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Cards show their faith in Molina

Cards show their faith in Molina

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ST. LOUIS -- Since the start of divisional play, exactly two teams have made the World Series with catchers as young as Yadier Molina. Of course, that's probably also the number of teams who have had 23-year-old catchers as mature as Molina in that same time span. Molina, who turned 23 in July, is trying to follow a trail blazed by a couple of special backstops.

In 1970, Johnny Bench made the first great mark in a Hall of Fame career, winning the MVP and leading the Reds to the World Series before his 23rd birthday. In 1981, it was Mike Scioscia guiding the Dodgers to the Fall Classic, one of the early highlights in a career that led to his current standing one of the game's best and most successful managers.

Whether Molina will make it to Cooperstown, or manage, or even make an All-Star team or win a Gold Glove, is yet to be determined. In the short term, he just wants to follow Scioscia's example and win the World Series. Good luck finding someone who thinks he's not up to the task.

"He may be 23 years old in age, but he's very mature," said teammate Abraham Nunez. "He knows well what he's doing out there. He goes out there and he gets in the pitcher's face. 'This is what we're going to do. This is what you've got to do to get this guy out.' He's a leader. He has really impressed me."

In his 2004 Major League debut, Molina learned from one of the game's best defensive catchers and finest leaders, three-time Gold Glover Mike Matheny. When Matheny was offered a three-year contract by the Giants, the Cardinals let him walk.

It wasn't an easy decision for St. Louis, but it would have been far tougher if the Cards hadn't known Molina was waiting in the wings. Molina's brief taste of the bigs in '04 just reinforced what the club had long believed: that he may be young, but he's remarkably precocious both physically and mentally.

"I think we felt comfortable with it," said general manager Walt Jocketty. "It was difficult to let Mike go, but as far as having any reservations about turning it over to this guy, no way. Not at all. We felt very confident that he could step in and do the job defensively, and provide good offense. And he's certainly proven to do that."

Fans worried whether the Cardinals would miss Matheny's grit, his leadership and his considerable skills behind the plate. And Molina knew it. He heard it. For all the confidence in him within the clubhouse and the organization, he was aware of doubts outside Busch Stadium.

That made his first full season all the more satisfying. Molina didn't dazzle with the bat, hitting .252 with a .295 on-base percentage and .358 slugging percentage. But after a .162 average in April, that constituted a nice recovery.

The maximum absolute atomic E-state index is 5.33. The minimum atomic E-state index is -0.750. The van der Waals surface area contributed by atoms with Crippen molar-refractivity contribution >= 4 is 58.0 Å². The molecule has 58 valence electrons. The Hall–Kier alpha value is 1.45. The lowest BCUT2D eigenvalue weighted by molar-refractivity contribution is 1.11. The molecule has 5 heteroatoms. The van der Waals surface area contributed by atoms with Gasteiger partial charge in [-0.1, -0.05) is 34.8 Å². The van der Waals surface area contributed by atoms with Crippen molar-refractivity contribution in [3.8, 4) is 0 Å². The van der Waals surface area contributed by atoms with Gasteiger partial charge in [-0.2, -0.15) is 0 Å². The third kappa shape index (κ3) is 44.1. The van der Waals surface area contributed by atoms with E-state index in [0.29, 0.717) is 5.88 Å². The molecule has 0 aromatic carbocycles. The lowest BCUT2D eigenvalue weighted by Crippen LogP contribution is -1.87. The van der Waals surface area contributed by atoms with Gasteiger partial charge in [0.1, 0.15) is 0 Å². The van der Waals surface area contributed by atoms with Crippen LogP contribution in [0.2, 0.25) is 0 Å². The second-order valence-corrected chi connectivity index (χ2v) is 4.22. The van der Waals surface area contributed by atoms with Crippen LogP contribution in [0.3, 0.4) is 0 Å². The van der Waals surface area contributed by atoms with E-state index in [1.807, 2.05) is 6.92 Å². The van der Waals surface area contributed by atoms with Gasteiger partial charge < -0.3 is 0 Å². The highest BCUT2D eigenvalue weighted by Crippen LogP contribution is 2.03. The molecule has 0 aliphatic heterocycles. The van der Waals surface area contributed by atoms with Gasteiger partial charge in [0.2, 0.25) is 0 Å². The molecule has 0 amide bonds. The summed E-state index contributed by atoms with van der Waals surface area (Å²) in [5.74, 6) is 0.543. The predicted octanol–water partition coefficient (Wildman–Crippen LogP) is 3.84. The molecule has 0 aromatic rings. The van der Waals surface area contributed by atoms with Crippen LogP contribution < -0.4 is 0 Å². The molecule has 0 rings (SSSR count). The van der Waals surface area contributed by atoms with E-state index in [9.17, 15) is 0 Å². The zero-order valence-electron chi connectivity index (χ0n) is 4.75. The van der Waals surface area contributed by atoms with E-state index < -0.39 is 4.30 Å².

And then there was the defense, which was exceptional by any measure. He dominated opponents' running games, throwing out 25 of 39 would-be base stealers (64 percent). Cardinals pitchers posted a 3.37 ERA with Molina behind the plate, as opposed to 3.70 with other catchers. Overall, the Cards led the National League with a 3.48 ERA, a figure in which Molina definitely takes some pride.

"It made me happy, because not a lot of people believed in me," Molina said. "They doubted my ability. We worked great this year and we found a way to do it and got the prize."

Having a look at the big league game, especially with Matheny mentoring him, helped Molina be ready to take the reins this year. His willingness to take charge of the game stands out, especially for a 23-year-old. It's something he always had in the Minors, but watching Matheny helped him feel comfortable doing the same thing in Major League games.

"Mike was a great leader last year and the years before," Molina said. "I just want to be like Mike. I want to be there for the pitchers. I want to be strong for them. I want to be like Mike, the same leadership, the same catching style. I want them to feel comfortable with me. I just want to be a leader."

There is little doubt that he has done that.

"You could tell that he was mature above his years and he knew what was going on," Carpenter said. "He was very comfortable here. He wasn't afraid to come out and say something to one of the starters, a number of times. He'll come out and give you his opinion and let you know what he thinks.

"This year, he's a huge part of what we've done. He knows what's going on. He studies the hitters. He knows how to call a game. He knows all five of us and how we like to pitch in certain situations and everything else. He's been a huge part of this."

And as far as the Cardinals go, he will continue to be a huge part of it.

Matthew Leach is a reporter for MLB.com. This story was not subject to the approval of Major League Baseball or its clubs.

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